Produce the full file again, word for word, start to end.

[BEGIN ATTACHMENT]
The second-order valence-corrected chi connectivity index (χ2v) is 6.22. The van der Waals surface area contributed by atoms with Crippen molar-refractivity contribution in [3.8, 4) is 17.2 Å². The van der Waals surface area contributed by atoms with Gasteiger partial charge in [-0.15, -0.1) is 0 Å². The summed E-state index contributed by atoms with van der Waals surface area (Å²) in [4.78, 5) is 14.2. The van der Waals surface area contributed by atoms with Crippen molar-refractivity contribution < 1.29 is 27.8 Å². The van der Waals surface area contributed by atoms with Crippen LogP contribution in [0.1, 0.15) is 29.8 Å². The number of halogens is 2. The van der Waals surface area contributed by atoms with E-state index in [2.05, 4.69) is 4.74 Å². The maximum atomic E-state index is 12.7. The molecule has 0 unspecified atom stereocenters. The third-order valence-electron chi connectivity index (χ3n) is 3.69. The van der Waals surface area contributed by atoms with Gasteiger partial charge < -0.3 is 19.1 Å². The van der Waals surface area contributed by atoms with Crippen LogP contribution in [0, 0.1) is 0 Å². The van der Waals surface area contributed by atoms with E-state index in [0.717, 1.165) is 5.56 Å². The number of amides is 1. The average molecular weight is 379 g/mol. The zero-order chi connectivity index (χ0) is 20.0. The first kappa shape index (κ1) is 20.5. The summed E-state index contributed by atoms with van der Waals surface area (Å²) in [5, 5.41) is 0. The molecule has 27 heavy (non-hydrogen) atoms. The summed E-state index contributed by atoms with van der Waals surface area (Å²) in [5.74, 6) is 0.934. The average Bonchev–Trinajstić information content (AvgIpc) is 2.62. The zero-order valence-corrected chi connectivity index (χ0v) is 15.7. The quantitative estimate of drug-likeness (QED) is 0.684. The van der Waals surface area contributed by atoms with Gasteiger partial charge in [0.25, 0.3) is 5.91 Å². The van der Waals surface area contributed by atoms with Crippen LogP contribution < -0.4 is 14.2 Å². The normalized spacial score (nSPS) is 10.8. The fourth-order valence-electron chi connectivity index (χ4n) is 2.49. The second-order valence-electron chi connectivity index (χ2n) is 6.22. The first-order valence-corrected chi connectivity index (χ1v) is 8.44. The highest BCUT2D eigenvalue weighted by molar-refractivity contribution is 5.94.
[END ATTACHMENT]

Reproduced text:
The second-order valence-corrected chi connectivity index (χ2v) is 6.22. The van der Waals surface area contributed by atoms with Crippen molar-refractivity contribution in [3.8, 4) is 17.2 Å². The van der Waals surface area contributed by atoms with Gasteiger partial charge in [-0.15, -0.1) is 0 Å². The summed E-state index contributed by atoms with van der Waals surface area (Å²) in [4.78, 5) is 14.2. The van der Waals surface area contributed by atoms with Crippen molar-refractivity contribution < 1.29 is 27.8 Å². The van der Waals surface area contributed by atoms with Crippen LogP contribution in [0.1, 0.15) is 29.8 Å². The number of halogens is 2. The van der Waals surface area contributed by atoms with E-state index in [2.05, 4.69) is 4.74 Å². The maximum atomic E-state index is 12.7. The molecule has 0 unspecified atom stereocenters. The third-order valence-electron chi connectivity index (χ3n) is 3.69. The van der Waals surface area contributed by atoms with Gasteiger partial charge < -0.3 is 19.1 Å². The van der Waals surface area contributed by atoms with Crippen LogP contribution in [0, 0.1) is 0 Å². The van der Waals surface area contributed by atoms with E-state index in [0.717, 1.165) is 5.56 Å². The number of amides is 1. The average molecular weight is 379 g/mol. The zero-order chi connectivity index (χ0) is 20.0. The first kappa shape index (κ1) is 20.5. The summed E-state index contributed by atoms with van der Waals surface area (Å²) in [5, 5.41) is 0. The molecule has 27 heavy (non-hydrogen) atoms. The summed E-state index contributed by atoms with van der Waals surface area (Å²) in [5.74, 6) is 0.934. The average Bonchev–Trinajstić information content (AvgIpc) is 2.62. The zero-order valence-corrected chi connectivity index (χ0v) is 15.7. The quantitative estimate of drug-likeness (QED) is 0.684. The van der Waals surface area contributed by atoms with Gasteiger partial charge in [0.25, 0.3) is 5.91 Å². The van der Waals surface area contributed by atoms with Crippen LogP contribution < -0.4 is 14.2 Å². The normalized spacial score (nSPS) is 10.8. The fourth-order valence-electron chi connectivity index (χ4n) is 2.49. The second-order valence-electron chi connectivity index (χ2n) is 6.22. The first-order valence-corrected chi connectivity index (χ1v) is 8.44. The highest BCUT2D eigenvalue weighted by molar-refractivity contribution is 5.94.